‘Tis the season for student presentations. Tired of the bullet points? Irritated with students reading straight from their slides? Try a different approach. One simple rule:
We have all seen them. Slides filled with bullet points, paragraphs, small pictures, beckoning students to read straight from the screen rather than face their audience. It is no surprise that they do.
Perhaps the best intervention might be the easiest — pull the problem off the screen.
A few teachers have been challenging students with this rule, and have been pleased with the results. Erin Fluchel, West High teacher, coached her kids through the process: “I encouraged kids to “think metaphorically” and use images to represent content (with perhaps a keyword or two for emphasis). I found that it pushed kids to think critically about their visual and textual choices and it kept them from simply writing out their entire presentation in bullet points (and then reading from those points in class–ick!).”
Ask students to create their slides as usual, but then move all the text from their slides into the speaker notes in PowerPoint. Then challenge them to find an image that represents their content. It could be a single number, small phrase, relevant graph, or metaphoric image. Whatever the selection, students won’t be able to depend on their slides for the content — they must either memorize their points or work from easily accessible notes.
Why attempt this?
- People read faster then a presenter can talk. When a student reads her slides, she becomes redundant. (see slide 59 on this presentation)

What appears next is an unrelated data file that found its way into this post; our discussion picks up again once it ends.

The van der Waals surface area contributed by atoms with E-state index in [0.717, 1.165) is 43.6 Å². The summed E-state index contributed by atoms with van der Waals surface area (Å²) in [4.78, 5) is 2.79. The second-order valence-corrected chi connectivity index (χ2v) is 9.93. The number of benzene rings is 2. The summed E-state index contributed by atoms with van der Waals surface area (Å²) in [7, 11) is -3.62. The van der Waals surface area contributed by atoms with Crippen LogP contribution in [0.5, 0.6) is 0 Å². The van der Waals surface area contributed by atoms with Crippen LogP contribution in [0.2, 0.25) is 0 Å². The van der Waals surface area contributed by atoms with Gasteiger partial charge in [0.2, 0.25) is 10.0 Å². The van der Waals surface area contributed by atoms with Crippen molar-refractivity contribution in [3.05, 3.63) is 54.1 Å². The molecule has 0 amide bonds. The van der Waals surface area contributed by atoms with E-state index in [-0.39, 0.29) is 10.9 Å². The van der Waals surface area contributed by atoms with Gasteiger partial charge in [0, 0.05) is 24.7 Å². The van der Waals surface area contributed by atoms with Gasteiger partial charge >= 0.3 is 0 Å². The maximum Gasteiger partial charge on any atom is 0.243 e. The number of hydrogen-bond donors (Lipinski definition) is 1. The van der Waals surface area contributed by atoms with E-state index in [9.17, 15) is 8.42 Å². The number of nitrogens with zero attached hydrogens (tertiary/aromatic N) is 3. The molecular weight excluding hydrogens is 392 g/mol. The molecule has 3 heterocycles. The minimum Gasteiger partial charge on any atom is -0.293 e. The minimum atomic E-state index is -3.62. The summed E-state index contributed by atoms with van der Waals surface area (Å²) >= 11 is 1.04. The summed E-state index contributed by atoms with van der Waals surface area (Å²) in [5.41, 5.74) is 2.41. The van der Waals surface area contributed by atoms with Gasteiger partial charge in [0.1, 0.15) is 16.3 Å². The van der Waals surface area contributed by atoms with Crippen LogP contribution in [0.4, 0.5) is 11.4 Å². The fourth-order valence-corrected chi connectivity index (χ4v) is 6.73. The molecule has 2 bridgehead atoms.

- Connecting spoken information with an image actually helps people remember more. (also, see an earlier post by Bill and Northeast Middle teacher Ben Dueker)
- Challenging students to summarize their information into an image, small phrase, or number forces them to understand the content at a deeper level
- Working through this process means better learning for the presenters, and better learning for the audience
What might it look like?
I was invited to coach students through this process a while ago. Preparing for that experience, I developed this example on the life of Savonarola. If you click the “Actions” button on the bottom and select “Speaker notes”, you’ll be able to read what I spoke during the presentation.
A few more tips, from the professionals:
- Presentation Zen author, Garr Reynolds, has published a “Top Ten Slide Tips” list that summarizes much of what’s covered on his blog
- Calculus teacher, and regular ed tech speaker, Darren Kuropatwa, practices these techniques in his own presentations and recommends them to his students. You can check out his own take on this via a presentation he’s published on the subject of design.